Youth Voting Interests

Guest post by Zak Vescera. Zak was a participant in News Day in BC and, through that program, wrote the article “Overcoming Generational Apathy”, which was published in the Vancouver Sun on March 27, 2013.

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Tomorrow, the polls will finally open for a provincial election that could impact British Columbia for decades to come. But one of the most affected groups, youth under 18, won’t be able to vote at the polls, despite having more at stake with the coming election than any other party.

So what really matters to them? What do the youth of our province care about in this election?

On Saturday, May 4th, a Check Your Head workshop was held at Cedar Cottage Neighbourhood House as part of the Beyond the Ballot project, which aims to help youth isolate important political issues to get them involved in creating change.

Led by Kyla Brophy, the education program coordinator at Check Your Head, the workshop started at 10 AM- when most youth are sleeping in or putting off homework. But over a dozen kids instead chose to spend their Saturday morning talking politics.

Brophy explained politics like a tree; the roots symbolize values, the body of the true represented issues, the branches represented means of creating change, and the leaves represented an ideal world.

The student’s mission; to create a tree of their own.

The group was largely quiet at first, with answers and ideas only trickling out. But slowly and surely, they grew more confident. Soon their tree became just as diverse as a real political platform.

Values like equality, education, awareness, honesty, and respect held their tree in place. Students put a lot of emphasis on equality- they all believe that human beings deserve equal opportunities in life.

“Universal rights are very important to me.” said Johnson, a grade 11 student from Gladstone Secondary. “There is still inequality in the world, and that’s not right”

“There’s a lot of homelessness, but just as many rich people. It’s a huge divide, especially here in Vancouver.” argued Nyansaik “Everyone deserves an equal chance.”

The tree’s body is just as impassioned. Issues like public censorship were extremely important, especially revolving around the media and access to online information.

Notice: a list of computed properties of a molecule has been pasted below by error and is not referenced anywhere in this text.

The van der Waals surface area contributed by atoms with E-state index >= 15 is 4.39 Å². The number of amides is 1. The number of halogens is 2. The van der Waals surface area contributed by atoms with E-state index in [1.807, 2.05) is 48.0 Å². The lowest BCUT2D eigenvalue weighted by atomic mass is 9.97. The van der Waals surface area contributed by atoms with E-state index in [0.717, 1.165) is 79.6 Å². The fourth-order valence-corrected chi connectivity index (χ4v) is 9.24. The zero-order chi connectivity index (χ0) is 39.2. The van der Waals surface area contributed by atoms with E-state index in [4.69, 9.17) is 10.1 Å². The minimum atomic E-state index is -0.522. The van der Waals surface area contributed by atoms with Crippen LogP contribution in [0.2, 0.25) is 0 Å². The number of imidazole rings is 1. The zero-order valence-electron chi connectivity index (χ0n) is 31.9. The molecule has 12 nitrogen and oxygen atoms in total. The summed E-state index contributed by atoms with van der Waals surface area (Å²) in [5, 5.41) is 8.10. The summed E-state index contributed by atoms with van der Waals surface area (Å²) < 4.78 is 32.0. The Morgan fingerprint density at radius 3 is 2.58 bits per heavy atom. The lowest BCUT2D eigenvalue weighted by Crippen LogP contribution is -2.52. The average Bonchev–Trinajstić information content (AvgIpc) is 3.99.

“I think the internet should be freer so people can get as much information as possible.” said Andy, a grade 10 student. “If I don’t have the internet, I have to trust the news!”

They illustrated the bias that can result from individual news networks- this is a generation that likes to have every bit of information possible, thanks to the advent of the internet. Individual stations are seen as potentially untrustworthy.

“A lot of news stations just put bias on everything.” argued Joshua, grade 11. “ I think they should let the viewer decide”

What especially irked them was the attempted introduction of internet protection bills like SOPA, which would potentially grant government huge power to monitor and control information online.

“It would restrain freedom of speech” argued Mike, a grade 10 student. “That kind of bill would give government way too much power.”

What came through strongest of all was concern for the environment. From a generation that has seen global warming firsthand, it’s no surprise that taking care of our planet would be their first priority, whether it’s the ozone layer or just preventing littering.

“We need more composting options” said Vanna, a grade 11 student. “I hate going out and seeing trash on green grass. And I see people chucking compost on the ground, just thinking it will biodegrade on its own- but it just doesn’t work like that.”

There were countless other issues raised. Students brought up everything from animal extinction to the justice system to healthcare, all in the space of an hour or so. Not to mention all the discussion on lobbying, the politics of violent protesting, petitions, and countless other mediums of affecting change.

Most of them had already participated by signing petitions, volunteering for local candidates, and attending rallies or demonstrations.

These youth might not have the right to vote yet, but they know the power of politics and what the next election could bring. And more importantly, they know what they’ll vote for once they get to the polls.

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